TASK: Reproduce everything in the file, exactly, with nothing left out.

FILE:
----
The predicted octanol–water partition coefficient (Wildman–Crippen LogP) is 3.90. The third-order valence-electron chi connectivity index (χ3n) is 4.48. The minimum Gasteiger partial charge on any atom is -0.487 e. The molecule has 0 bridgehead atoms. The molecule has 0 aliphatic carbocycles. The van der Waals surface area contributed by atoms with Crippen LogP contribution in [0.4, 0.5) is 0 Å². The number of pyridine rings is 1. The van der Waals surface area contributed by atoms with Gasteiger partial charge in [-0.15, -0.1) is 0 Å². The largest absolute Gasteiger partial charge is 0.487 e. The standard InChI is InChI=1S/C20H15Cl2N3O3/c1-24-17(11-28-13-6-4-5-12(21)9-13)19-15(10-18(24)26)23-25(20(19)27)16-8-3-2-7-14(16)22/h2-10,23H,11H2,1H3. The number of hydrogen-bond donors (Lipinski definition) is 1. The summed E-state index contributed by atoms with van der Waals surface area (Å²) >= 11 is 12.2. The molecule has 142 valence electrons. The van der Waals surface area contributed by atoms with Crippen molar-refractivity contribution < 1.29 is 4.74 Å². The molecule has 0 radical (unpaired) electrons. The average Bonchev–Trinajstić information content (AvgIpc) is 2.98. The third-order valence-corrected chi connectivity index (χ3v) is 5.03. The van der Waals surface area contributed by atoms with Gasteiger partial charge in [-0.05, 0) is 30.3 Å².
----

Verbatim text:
The predicted octanol–water partition coefficient (Wildman–Crippen LogP) is 3.90. The third-order valence-electron chi connectivity index (χ3n) is 4.48. The minimum Gasteiger partial charge on any atom is -0.487 e. The molecule has 0 bridgehead atoms. The molecule has 0 aliphatic carbocycles. The van der Waals surface area contributed by atoms with Crippen LogP contribution in [0.4, 0.5) is 0 Å². The number of pyridine rings is 1. The van der Waals surface area contributed by atoms with Gasteiger partial charge in [-0.15, -0.1) is 0 Å². The largest absolute Gasteiger partial charge is 0.487 e. The standard InChI is InChI=1S/C20H15Cl2N3O3/c1-24-17(11-28-13-6-4-5-12(21)9-13)19-15(10-18(24)26)23-25(20(19)27)16-8-3-2-7-14(16)22/h2-10,23H,11H2,1H3. The number of hydrogen-bond donors (Lipinski definition) is 1. The summed E-state index contributed by atoms with van der Waals surface area (Å²) >= 11 is 12.2. The molecule has 142 valence electrons. The van der Waals surface area contributed by atoms with Crippen molar-refractivity contribution < 1.29 is 4.74 Å². The molecule has 0 radical (unpaired) electrons. The average Bonchev–Trinajstić information content (AvgIpc) is 2.98. The third-order valence-corrected chi connectivity index (χ3v) is 5.03. The van der Waals surface area contributed by atoms with Gasteiger partial charge in [-0.05, 0) is 30.3 Å².